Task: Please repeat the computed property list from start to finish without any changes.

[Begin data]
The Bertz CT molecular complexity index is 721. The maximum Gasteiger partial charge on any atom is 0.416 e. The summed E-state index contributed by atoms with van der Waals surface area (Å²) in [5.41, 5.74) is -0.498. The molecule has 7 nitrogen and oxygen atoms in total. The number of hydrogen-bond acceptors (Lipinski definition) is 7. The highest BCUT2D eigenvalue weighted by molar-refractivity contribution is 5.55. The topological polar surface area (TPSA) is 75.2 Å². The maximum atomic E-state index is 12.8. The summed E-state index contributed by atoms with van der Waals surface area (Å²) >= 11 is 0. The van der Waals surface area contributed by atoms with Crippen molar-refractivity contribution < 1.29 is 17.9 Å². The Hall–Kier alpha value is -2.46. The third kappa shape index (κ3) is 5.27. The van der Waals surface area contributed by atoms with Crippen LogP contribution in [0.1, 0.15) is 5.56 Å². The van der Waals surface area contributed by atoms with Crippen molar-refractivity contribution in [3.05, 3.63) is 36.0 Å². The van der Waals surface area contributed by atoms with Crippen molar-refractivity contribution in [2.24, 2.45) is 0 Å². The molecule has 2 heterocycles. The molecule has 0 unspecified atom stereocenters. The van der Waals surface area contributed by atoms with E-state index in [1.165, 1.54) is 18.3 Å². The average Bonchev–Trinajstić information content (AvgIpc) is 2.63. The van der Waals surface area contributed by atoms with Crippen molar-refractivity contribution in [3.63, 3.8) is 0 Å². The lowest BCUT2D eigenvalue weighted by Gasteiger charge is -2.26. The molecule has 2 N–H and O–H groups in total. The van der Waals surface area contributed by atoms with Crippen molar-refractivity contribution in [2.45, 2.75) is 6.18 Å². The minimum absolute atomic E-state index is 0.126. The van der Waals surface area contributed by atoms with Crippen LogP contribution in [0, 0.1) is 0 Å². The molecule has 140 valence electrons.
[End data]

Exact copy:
The Bertz CT molecular complexity index is 721. The maximum Gasteiger partial charge on any atom is 0.416 e. The summed E-state index contributed by atoms with van der Waals surface area (Å²) in [5.41, 5.74) is -0.498. The molecule has 7 nitrogen and oxygen atoms in total. The number of hydrogen-bond acceptors (Lipinski definition) is 7. The highest BCUT2D eigenvalue weighted by molar-refractivity contribution is 5.55. The topological polar surface area (TPSA) is 75.2 Å². The maximum atomic E-state index is 12.8. The summed E-state index contributed by atoms with van der Waals surface area (Å²) >= 11 is 0. The van der Waals surface area contributed by atoms with Crippen molar-refractivity contribution < 1.29 is 17.9 Å². The Hall–Kier alpha value is -2.46. The third kappa shape index (κ3) is 5.27. The van der Waals surface area contributed by atoms with Crippen LogP contribution in [0.1, 0.15) is 5.56 Å². The van der Waals surface area contributed by atoms with Crippen molar-refractivity contribution in [3.05, 3.63) is 36.0 Å². The van der Waals surface area contributed by atoms with Crippen molar-refractivity contribution in [2.24, 2.45) is 0 Å². The molecule has 2 heterocycles. The molecule has 0 unspecified atom stereocenters. The van der Waals surface area contributed by atoms with E-state index in [1.165, 1.54) is 18.3 Å². The average Bonchev–Trinajstić information content (AvgIpc) is 2.63. The van der Waals surface area contributed by atoms with Crippen molar-refractivity contribution in [3.63, 3.8) is 0 Å². The lowest BCUT2D eigenvalue weighted by Gasteiger charge is -2.26. The molecule has 2 N–H and O–H groups in total. The van der Waals surface area contributed by atoms with Crippen molar-refractivity contribution in [2.45, 2.75) is 6.18 Å². The minimum absolute atomic E-state index is 0.126. The van der Waals surface area contributed by atoms with Crippen LogP contribution in [0, 0.1) is 0 Å². The molecule has 140 valence electrons.